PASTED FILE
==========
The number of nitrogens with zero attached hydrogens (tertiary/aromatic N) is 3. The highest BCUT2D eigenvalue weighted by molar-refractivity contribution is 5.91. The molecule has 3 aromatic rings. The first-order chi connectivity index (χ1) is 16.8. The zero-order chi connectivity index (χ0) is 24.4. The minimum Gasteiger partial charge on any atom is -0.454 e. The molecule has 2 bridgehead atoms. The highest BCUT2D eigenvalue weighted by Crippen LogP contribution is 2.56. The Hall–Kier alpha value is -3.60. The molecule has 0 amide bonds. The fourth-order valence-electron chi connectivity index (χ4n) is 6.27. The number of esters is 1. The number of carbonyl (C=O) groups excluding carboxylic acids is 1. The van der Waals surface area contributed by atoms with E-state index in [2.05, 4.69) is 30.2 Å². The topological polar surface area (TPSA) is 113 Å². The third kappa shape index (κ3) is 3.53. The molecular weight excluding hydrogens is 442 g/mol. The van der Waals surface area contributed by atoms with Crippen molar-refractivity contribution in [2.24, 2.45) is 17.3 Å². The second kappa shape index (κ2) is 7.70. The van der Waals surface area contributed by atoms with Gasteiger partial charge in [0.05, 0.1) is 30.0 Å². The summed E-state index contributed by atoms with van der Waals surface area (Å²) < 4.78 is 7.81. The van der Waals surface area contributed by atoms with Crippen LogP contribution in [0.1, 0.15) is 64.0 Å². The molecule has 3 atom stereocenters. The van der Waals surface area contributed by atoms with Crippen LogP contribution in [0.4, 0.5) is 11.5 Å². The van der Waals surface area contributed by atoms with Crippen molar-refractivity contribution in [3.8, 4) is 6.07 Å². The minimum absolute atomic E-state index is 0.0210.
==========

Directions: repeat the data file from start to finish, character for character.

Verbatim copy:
The number of nitrogens with zero attached hydrogens (tertiary/aromatic N) is 3. The highest BCUT2D eigenvalue weighted by molar-refractivity contribution is 5.91. The molecule has 3 aromatic rings. The first-order chi connectivity index (χ1) is 16.8. The zero-order chi connectivity index (χ0) is 24.4. The minimum Gasteiger partial charge on any atom is -0.454 e. The molecule has 2 bridgehead atoms. The highest BCUT2D eigenvalue weighted by Crippen LogP contribution is 2.56. The Hall–Kier alpha value is -3.60. The molecule has 0 amide bonds. The fourth-order valence-electron chi connectivity index (χ4n) is 6.27. The number of esters is 1. The number of carbonyl (C=O) groups excluding carboxylic acids is 1. The van der Waals surface area contributed by atoms with E-state index in [2.05, 4.69) is 30.2 Å². The topological polar surface area (TPSA) is 113 Å². The third kappa shape index (κ3) is 3.53. The molecular weight excluding hydrogens is 442 g/mol. The van der Waals surface area contributed by atoms with Crippen molar-refractivity contribution in [2.24, 2.45) is 17.3 Å². The second kappa shape index (κ2) is 7.70. The van der Waals surface area contributed by atoms with Gasteiger partial charge in [0.05, 0.1) is 30.0 Å². The summed E-state index contributed by atoms with van der Waals surface area (Å²) < 4.78 is 7.81. The van der Waals surface area contributed by atoms with Crippen LogP contribution in [0.1, 0.15) is 64.0 Å². The molecule has 3 atom stereocenters. The van der Waals surface area contributed by atoms with Crippen LogP contribution in [0.4, 0.5) is 11.5 Å². The van der Waals surface area contributed by atoms with Crippen molar-refractivity contribution in [3.8, 4) is 6.07 Å². The minimum absolute atomic E-state index is 0.0210.